Seasoned artist plays, paints, lives in Sierra
Diane Hub’s work room is just as you might imagine ” littered with paint brushes and palettes, stacks of framed work and even a large splotch of “Burnt Sienna” on the ceiling above her easel after a battle lost to the paint tube.
Hub’s bookshelf almost caves under the weight of art books “Monet,” “Gauguin” and “Breaking the Rules of Watercolor” ” titles that shed a little light on the type of artist, and person, she is.
At 72 years of age, “plein air” painter Hub has stories to tell, many that include breaking the rules ” of painting Paris streetscapes, windsurfing Maui, skiing Sierra backcountry and painting at a friend’s home in Sonoma with the Grateful Dead practicing in the background.
Beginning Friday, Hub will share a few of her stories at the North Tahoe Art Center in her oil painting exhibit, Images of a Sierra Lifetime.
Hub has lived in North Tahoe since 1964 and says she’s been painting “forever.”
She’s as intimate with the peaks and valleys of the Sierra range as any longtime local, and continues to get outside daily even in her 70s.
She cycles, mountain bikes, skis and paints, despite a hip replacement and knee surgery that corrected two of many injuries she has suffered over the years.
“Diane has such a fresh, lively way of interpreting the places many of us treasure,” said Laura Read, North Tahoe Art chair, in a written statement. “In her excursions, she finds surprising viewpoints that we may never notice.”
Hub taught skiing for 30 years at Alpine Meadows, but prefers the openness of the backcountry, where she often finds inspiration for her work.
“I haven’t skied a on a groomed trail since I left Alpine,” she said.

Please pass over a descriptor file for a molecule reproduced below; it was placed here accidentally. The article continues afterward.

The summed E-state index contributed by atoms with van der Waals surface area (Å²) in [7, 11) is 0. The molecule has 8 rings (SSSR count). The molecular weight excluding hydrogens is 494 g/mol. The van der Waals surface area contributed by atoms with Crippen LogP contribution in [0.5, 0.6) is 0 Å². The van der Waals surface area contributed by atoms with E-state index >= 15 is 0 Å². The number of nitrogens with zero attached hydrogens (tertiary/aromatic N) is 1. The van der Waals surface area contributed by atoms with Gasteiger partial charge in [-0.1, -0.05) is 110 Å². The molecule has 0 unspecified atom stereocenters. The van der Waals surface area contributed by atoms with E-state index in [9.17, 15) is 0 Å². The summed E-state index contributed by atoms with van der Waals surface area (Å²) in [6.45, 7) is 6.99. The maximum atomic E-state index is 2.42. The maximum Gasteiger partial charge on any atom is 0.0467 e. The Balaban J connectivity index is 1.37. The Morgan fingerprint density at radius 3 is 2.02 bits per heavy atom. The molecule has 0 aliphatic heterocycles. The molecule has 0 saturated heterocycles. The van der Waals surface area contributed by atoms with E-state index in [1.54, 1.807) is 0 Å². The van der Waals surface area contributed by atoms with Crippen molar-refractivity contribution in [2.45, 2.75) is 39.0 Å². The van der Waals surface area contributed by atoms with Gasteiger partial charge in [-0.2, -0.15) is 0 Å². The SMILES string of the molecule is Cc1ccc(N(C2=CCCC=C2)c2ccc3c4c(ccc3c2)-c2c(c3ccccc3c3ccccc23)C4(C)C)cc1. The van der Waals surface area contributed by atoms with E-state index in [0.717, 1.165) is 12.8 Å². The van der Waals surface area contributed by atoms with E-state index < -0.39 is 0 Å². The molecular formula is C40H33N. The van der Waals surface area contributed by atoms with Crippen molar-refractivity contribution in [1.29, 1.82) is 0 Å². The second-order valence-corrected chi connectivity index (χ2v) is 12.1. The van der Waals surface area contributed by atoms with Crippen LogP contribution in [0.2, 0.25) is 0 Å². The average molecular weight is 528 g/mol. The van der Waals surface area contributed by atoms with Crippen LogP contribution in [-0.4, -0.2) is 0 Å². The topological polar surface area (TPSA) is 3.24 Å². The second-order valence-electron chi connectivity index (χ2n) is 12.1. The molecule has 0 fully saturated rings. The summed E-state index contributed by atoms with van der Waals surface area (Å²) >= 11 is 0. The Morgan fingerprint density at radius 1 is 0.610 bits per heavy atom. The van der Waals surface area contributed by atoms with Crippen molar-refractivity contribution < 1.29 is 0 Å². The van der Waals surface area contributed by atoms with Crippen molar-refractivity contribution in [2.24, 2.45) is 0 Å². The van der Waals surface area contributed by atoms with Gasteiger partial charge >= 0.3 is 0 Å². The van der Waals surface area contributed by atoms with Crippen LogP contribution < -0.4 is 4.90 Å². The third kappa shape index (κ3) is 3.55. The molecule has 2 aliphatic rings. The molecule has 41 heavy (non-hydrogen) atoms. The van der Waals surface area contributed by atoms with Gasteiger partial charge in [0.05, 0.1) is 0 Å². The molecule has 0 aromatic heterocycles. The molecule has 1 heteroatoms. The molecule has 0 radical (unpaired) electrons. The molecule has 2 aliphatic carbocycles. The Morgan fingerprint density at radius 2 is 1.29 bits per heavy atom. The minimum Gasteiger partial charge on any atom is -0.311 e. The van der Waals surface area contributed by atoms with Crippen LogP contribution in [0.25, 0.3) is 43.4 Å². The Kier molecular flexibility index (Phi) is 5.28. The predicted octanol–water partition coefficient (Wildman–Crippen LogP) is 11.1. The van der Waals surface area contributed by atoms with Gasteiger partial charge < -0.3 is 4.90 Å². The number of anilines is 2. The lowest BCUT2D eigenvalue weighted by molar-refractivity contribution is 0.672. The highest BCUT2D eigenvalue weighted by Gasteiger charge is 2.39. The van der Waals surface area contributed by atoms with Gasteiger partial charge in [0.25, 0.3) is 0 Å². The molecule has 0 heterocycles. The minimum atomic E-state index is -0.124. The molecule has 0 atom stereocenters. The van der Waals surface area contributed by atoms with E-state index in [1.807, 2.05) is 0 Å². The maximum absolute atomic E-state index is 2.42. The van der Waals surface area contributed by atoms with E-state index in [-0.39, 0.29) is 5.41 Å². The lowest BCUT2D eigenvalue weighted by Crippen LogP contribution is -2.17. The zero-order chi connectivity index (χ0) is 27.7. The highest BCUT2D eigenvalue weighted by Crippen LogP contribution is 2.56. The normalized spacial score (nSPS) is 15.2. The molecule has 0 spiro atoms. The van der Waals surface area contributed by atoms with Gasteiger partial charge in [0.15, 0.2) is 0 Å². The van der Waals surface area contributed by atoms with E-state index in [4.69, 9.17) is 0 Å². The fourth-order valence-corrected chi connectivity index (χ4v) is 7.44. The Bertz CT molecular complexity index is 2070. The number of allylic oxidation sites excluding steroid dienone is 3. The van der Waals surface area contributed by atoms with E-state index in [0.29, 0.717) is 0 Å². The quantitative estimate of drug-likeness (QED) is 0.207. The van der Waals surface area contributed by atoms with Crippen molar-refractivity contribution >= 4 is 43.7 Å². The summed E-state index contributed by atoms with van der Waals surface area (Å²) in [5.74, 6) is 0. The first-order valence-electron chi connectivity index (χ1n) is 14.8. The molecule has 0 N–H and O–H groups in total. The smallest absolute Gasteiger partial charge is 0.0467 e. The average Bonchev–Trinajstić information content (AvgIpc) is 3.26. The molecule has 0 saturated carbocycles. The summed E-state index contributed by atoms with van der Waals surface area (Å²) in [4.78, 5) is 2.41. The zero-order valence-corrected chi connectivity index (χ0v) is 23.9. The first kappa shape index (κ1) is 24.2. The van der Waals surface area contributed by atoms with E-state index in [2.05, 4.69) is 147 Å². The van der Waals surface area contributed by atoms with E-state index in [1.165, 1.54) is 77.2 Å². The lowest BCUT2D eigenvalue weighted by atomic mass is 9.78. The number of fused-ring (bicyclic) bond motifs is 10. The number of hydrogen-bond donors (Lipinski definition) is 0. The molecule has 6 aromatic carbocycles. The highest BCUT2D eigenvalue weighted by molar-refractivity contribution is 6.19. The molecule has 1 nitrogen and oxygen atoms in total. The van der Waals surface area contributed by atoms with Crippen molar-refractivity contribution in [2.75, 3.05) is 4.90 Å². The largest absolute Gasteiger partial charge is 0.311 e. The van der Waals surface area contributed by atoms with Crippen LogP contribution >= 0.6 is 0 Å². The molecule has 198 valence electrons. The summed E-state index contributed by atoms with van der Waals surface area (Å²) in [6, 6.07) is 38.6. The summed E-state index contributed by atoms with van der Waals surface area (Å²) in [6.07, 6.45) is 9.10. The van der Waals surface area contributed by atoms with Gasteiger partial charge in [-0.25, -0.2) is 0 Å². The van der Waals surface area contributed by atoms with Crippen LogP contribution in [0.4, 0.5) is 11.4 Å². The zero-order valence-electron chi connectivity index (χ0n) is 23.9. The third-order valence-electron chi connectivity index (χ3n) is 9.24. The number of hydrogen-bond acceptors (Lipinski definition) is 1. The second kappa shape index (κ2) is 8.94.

She’s also been a windsurfer, whitewater kayaker and tried her hand at golf, but says it’s too slow and time-consuming.
“I need something with more thrills,” she said.
And a thrilling life is what she’s after. She travels. She paints. She plays in the outdoors. Her life is like an adventure novel.
Pablo Karls, who owns Pablo’s Gallery and Frame Shop in Tahoe City, has worked with Hub for seven years. He describes her as “superwoman,” both in her work and her play.
“You see her biking up Ward Canyon, twice a day even … she just goes and goes and goes,” Karls said.
“Every painting is different. Some just paint themselves … and some you really have to struggle with,” Hub said.
In her studio Monday, Hub slowly added blue to a painting of Sunnyside Restaurant from a lakeside view.
She brushed color onto the canvas and stepped back after every few strokes. She paints thoughtfully and with precision, but doesn’t call herself a perfectionist.
Hub says she doesn’t make much money off her work, but can support her art-travel-outdoor habit with the sale of her paintings.
“I wouldn’t still be alive if I was trying to make a living as an artist,” she joked.
Discipline and practice are even more important than talent, Hub believes, and she paints every day for at least a few hours.
“An artist has to keep studying,” she said.
Based on inspiration from her many journeys, Hub’s exhibit will feature paintings from Tahoe, Hawaii, Carmel, France and the Bishop and Bridgeport areas in the Eastern Sierra.
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